The Federal Trade Commission’s new chairwoman, Lina Khan, is expected to examine how consumer data collection contributes to the dominance of U.S. tech giants as the head of the agency.
Khan takes the helm at the commission as privacy advocates, including Consumer Reports and the Electronic Privacy Information Center, push for the agency to flex its enforcement powers and tap into its rulemaking abilities to safeguard consumer data.
Khan, previously a professor at Columbia Law School, has a reputation as an advocate of aggressive antitrust enforcement against big tech platforms. She’s tied consumer privacy to antitrust policy, with a focus on the way tech companies’ dominance depends on data and how that allows for its misuse.
Moves that promote tech company competition can sideline privacy and vice versa, he said, pointing to a recent decision by
“It will be interesting to see where Lina comes down on that” kind of privacy-competition conflict, Brookman said.
In her writing as an academic, Khan has pointed to “information exploitation” as a form of tech platform power that threatens consumer privacy. She’s also highlighted how tech company business models rely on data, and the pressure that puts on privacy.
Khan is poised to inherit an agency-wide rulemaking initiative launched by Rebecca Kelly Slaughter, who served as acting chair before Khan’s appointment.
Slaughter, a Democrat, is expected to stay on at the commission, along with two Republican members. Christine Wilson, one of the Republican commissioners, has shown a willingness to move forward with new rules protecting consumer data as lawmakers in Congress continue to debate the issue.
One item already on the commission’s agenda is an update to existing children’s privacy rules. The FTC is considering updates to its rules implementing the Children’s Online Privacy Protection Act, which gives parents control over what information online platforms can collect about their kids. Groups such as the Campaign for a Commercial-Free Childhood have also urged the commission to investigate app store enforcement of children’s privacy protections.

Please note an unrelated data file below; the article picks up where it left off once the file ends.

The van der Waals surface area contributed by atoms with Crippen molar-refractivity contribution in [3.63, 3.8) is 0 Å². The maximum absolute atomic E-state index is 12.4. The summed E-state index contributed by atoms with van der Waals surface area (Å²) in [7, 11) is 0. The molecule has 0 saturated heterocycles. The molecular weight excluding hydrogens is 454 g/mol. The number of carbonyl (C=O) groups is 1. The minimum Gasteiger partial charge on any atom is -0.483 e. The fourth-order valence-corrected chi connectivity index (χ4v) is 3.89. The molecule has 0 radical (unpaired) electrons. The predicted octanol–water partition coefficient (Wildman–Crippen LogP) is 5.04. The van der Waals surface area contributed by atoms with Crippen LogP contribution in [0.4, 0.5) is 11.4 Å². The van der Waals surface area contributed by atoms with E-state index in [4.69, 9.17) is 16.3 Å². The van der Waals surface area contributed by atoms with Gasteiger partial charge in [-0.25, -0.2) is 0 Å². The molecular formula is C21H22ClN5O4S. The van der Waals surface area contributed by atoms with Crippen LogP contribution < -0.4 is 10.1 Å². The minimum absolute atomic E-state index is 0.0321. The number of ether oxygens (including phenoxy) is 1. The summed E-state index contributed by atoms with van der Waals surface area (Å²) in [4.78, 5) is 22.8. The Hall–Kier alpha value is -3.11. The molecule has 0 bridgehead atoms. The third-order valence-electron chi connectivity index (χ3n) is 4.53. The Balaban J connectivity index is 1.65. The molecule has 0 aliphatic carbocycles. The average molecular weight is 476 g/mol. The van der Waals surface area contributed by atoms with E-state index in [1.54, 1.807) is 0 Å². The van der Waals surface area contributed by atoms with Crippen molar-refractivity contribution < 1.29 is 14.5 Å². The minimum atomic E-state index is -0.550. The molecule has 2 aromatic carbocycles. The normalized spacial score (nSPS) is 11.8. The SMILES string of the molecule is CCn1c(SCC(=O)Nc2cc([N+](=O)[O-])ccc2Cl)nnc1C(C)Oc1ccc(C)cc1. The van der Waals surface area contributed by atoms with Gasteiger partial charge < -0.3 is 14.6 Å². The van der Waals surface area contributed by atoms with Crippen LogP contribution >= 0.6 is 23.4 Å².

While it’s unclear whether Khan would pursue a new privacy rulemaking, her earlier work as an adviser to the FTC’s other Democrat, Rohit Chopra, could offer insight into her views. Chopra, who’s been nominated to lead the Consumer Financial Protection Bureau, has sought to make better use of the agency’s authorities.
In a paper written with Khan, Chopra advocated for the FTC to write new antitrust rules, rather than rely only on litigation and enforcement. It’s a strategy Khan could follow to broaden the commission’s work on competition as well as other areas like privacy, Brookman said.
Her appointment as chair could signal “a new era” of more aggressive action on data protection issues alongside the FTC’s work on antitrust, said John Davisson, senior counsel at the nonprofit Electronic Privacy Information Center.
“When you have monopolies, it removes the incentive for tech companies to provide privacy protections to consumers,” he said.
Davisson cited as an example
The FTC under Khan should consider the data privacy implications of proposed mergers, Davisson said.
That could mean rejecting corporate deals that risk eroding data privacy. The commission could also impose privacy-related conditions on mergers that it allows to go through, said Ryan Calo, a professor at the University of Washington School of Law.
Privacy concerns have come up as part of an FTC merger review before, Calo said. Former commissioner Pamela Jones Harbour disagreed with the agency’s 2007 decision to approve Google’s purchase of ad service DoubleClick, in part because of privacy concerns.
“What was a minority opinion in 2007 might become more mainstream in 2021,” with Khan as FTC chair, Calo said.